Two professors and the CEO of a weight-loss company published an op-ed in USA Today—based on their recently published research letter—arguing that the vast majority of baseball players are too fat, and that they “owe it to themselves and to the children who look up to them as role models” to get in shape. It is a load of horseshit, and everybody involved—the authors, the journal that published the research letter, and USA Today—should be ashamed of themselves.
The op-ed makes two main points. The first is that in the last 25 years there has been a drastic change in the body composition of baseball players—70 percent of today’s players are overweight and 10 percent are obese, according to the authors—and the second is that, for the sake of both their own health and that of the greater public to which they are role models, baseball players have a duty to lose weight.
The first point is scientific hogwash; the second is disingenuous concern-trolling.
The authors gathered highly inaccurate self-reported height and weight data for baseball players going back to 1871, and used that to calculate players’ body mass index (BMI). Based solely on this data, “players debuting in the current decade were significantly more likely to be overweight or obese than at any time in history.”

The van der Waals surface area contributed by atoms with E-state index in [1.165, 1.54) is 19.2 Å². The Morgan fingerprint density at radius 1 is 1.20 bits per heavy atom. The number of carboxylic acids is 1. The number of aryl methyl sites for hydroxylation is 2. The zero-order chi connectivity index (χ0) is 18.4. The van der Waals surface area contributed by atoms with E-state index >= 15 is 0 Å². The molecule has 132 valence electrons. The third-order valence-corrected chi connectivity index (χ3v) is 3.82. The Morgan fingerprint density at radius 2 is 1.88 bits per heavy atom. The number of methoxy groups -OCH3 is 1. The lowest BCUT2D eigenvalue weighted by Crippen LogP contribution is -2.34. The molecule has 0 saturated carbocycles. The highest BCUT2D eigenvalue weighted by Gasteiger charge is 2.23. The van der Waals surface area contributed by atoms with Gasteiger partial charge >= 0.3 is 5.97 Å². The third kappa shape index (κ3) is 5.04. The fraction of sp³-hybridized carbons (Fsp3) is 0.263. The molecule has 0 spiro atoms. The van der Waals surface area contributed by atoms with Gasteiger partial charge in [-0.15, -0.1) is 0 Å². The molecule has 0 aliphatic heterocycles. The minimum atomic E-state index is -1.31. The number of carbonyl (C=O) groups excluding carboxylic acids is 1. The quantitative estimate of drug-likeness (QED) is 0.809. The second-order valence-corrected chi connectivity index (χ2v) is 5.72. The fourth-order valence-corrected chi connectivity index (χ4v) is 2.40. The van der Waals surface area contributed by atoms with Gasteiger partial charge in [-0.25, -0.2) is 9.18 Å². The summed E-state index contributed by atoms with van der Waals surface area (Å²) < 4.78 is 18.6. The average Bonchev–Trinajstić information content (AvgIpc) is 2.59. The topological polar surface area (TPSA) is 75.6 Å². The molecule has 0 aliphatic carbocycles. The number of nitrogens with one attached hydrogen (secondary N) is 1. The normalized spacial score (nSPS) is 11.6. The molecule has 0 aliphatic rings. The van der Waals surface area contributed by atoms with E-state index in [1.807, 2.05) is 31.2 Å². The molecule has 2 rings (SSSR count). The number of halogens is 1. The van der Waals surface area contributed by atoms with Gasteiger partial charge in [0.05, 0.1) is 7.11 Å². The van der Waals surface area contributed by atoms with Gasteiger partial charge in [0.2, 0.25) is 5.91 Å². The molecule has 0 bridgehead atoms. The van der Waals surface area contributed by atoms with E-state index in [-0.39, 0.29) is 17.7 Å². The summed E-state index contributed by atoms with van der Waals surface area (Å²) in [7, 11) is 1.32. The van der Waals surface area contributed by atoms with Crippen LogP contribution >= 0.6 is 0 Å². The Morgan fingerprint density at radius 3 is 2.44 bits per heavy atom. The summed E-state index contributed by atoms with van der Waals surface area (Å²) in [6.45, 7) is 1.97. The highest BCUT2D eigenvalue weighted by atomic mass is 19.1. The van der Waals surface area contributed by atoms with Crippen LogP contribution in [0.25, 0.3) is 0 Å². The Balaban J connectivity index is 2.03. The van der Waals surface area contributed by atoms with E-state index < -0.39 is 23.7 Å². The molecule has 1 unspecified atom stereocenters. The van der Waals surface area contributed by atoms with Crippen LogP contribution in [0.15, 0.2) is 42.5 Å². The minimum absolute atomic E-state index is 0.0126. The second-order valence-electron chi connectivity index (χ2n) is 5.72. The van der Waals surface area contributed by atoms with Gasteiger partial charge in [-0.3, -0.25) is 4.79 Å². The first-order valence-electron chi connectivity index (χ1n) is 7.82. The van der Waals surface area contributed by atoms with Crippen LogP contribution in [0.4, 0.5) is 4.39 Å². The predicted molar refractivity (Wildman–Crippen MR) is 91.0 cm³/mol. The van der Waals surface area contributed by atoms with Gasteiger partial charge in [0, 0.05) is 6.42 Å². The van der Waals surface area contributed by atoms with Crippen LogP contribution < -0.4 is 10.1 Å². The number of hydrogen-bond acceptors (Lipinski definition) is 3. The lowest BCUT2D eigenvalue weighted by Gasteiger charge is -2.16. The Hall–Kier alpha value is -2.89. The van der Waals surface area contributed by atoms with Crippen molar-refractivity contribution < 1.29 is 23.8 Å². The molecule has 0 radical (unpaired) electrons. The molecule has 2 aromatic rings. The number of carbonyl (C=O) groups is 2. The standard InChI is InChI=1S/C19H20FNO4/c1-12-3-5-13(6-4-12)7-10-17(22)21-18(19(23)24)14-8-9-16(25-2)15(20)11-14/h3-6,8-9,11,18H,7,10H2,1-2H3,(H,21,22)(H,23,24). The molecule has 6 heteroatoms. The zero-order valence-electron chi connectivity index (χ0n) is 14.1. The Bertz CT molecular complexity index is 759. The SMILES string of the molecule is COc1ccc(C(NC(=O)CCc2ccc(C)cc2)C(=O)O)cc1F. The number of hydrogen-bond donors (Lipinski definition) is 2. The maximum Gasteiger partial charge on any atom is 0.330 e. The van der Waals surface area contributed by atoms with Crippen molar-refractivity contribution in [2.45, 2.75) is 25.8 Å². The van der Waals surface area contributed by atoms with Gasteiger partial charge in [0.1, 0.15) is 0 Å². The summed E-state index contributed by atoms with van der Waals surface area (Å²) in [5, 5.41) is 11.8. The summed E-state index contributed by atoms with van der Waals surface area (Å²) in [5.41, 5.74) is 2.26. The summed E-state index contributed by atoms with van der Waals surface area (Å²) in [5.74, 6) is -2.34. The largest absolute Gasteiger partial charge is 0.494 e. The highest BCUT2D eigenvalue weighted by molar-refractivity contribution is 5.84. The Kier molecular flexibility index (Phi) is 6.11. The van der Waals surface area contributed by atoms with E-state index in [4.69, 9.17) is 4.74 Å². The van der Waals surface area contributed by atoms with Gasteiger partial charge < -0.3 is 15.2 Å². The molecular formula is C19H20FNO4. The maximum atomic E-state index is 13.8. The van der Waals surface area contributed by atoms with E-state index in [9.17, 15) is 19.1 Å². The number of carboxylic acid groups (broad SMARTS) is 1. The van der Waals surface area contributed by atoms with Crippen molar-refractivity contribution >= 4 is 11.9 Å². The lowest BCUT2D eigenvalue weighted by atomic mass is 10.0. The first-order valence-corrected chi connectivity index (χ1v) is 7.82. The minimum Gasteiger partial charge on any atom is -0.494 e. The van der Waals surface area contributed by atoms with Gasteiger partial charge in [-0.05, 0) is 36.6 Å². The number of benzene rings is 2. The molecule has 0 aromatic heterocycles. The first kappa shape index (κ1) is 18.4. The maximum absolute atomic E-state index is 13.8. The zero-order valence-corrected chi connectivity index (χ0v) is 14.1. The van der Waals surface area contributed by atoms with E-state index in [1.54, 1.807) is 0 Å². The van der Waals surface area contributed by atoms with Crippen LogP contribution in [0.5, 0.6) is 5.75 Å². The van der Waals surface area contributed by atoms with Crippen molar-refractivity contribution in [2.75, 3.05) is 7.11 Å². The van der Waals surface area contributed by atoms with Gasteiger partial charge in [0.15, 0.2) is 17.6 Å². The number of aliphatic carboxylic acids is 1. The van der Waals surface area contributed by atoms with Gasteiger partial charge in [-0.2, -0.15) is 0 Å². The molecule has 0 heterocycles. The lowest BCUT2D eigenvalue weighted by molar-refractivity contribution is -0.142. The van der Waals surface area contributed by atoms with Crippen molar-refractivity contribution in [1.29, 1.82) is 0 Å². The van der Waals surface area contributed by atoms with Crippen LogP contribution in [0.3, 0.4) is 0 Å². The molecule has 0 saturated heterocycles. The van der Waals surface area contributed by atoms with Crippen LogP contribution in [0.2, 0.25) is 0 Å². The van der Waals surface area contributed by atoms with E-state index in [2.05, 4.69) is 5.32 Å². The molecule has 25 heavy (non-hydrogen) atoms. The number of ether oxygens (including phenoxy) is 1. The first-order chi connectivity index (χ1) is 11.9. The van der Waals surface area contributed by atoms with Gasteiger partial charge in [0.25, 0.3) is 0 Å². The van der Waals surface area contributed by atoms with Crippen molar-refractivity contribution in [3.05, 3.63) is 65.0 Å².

This finding is only true inasmuch as it is backwards. BMI classifies people as normal weight, overweight, and obese, using only the ratio of their height to their weight. When you run muscular professional athletes through the formula, it declares them to be overweight or obese because those are the only categories of heavy bodies BMI recognizes. There’s a serious problem here, but it’s not that ballplayers are fat—it’s that these researchers can’t tell that ballplayers aren’t fat.
What the authors only barely mention, in passing, is that medical professionals overwhelmingly agree that BMI tells you very little about whether someone is healthy or not. About the only real value of BMI is as an easy-to-use screening tool to identify people who may be obese. Because it simply uses weight—which is made up of fat, but also muscle, bones, tissue, and fluids—it isn’t a useful measure of anything for people who are normal or overweight. As our sister site Lifehacker shows visually, people with the exact same BMI can have radically different body compositions, and thus have radically different health statuses.